James "Old Virginny" Finney

From Carsonpedia


James "Old Virginny" Finney (18??-1861) was a miner on the Comstock in the 1850s. He was one of the first to discover gold in Gold Hill, and the man for whom Virginia City is named.


Old Virginny was one of the first miners to settle in the area now known as the Comstock, first arriving in 1851, and one of the first to travel up into the hills in search of gold. All the other miners until then had stayed down in the valley, near where Dayton is now. Old Virginny followed a creek up into the hills, finding that the gold deposits were richer and richer the higher you went. Others soon followed, creating the now-dead settlement of Johntown.

All these miners gradually worked their way further up the canyon until they reached the top, the wind-blown slopes of Sun Mountain. Old Virginny placed a claim there in 1858, although he did little mining. History showed that Old Virginny was a notorious drunk, and only worked when he was out of money to buy whiskey. And in fact it was his drinking which brought him fame, according to the popular legend, because one day in the rough shanty town that had been named Ophir Diggings he stumbled and fell on the rocks, smashing the bottle he was carrying. Looking to make light of the embarrassment, and not let good whiskey go to waste, he seized on the occasion to perform a christening. "I baptize this place Virginia Town," he proclaimed, and poured out the few drops that were still left in his broken bottle. And the name, amazingly enough, stuck. (Another, less colorful, story has the residents of Ophir picking the name in a meeting to honor Old Virginny for being the first to lay claim on the land).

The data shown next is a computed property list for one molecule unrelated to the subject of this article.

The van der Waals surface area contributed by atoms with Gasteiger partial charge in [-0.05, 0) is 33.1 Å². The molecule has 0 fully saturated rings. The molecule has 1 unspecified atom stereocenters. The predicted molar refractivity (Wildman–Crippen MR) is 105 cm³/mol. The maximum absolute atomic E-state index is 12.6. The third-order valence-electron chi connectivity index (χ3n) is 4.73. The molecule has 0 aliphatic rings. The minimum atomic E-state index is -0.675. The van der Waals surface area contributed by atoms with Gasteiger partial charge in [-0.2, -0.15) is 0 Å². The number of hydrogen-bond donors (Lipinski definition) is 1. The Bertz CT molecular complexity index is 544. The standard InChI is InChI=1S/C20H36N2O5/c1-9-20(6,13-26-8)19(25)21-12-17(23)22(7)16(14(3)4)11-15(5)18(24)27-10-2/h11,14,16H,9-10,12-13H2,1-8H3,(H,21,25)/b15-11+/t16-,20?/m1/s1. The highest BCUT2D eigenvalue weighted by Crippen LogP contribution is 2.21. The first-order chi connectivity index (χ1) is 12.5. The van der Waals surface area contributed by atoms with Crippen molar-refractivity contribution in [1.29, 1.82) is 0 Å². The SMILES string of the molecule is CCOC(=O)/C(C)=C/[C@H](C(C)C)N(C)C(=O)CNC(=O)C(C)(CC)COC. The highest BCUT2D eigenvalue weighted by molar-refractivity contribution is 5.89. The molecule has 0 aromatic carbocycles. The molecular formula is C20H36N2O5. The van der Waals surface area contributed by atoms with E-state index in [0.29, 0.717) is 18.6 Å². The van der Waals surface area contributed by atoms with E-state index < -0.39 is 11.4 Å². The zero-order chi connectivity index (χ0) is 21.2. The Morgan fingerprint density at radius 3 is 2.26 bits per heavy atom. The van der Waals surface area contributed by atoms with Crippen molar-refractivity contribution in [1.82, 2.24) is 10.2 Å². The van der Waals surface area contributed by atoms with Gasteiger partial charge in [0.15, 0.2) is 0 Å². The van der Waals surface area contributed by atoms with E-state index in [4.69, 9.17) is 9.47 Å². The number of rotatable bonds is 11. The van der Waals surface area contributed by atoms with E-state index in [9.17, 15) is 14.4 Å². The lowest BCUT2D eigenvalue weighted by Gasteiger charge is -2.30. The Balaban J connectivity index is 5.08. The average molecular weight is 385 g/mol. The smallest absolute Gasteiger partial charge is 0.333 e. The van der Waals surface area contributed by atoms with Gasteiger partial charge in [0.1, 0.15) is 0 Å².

Whatever the real story, it's certain that Old Virginny received no prosperity for his fame. Even after the town was named for him he remained as he always was, a penniless drunk, and in 1861 he fell off a horse in Dayton, causing fatal injuries. He was buried in the town cemetery soon after.

In 2001, 140 years after his death, a suitable headstone was erected by the Historical Society of Dayton Valley to replace a worn one that had the year of his death wrong. In January 2009, cemetery volunteer Armand Arnett found that stone vandalized; someone had toppled it from its foundation and it broke in half.

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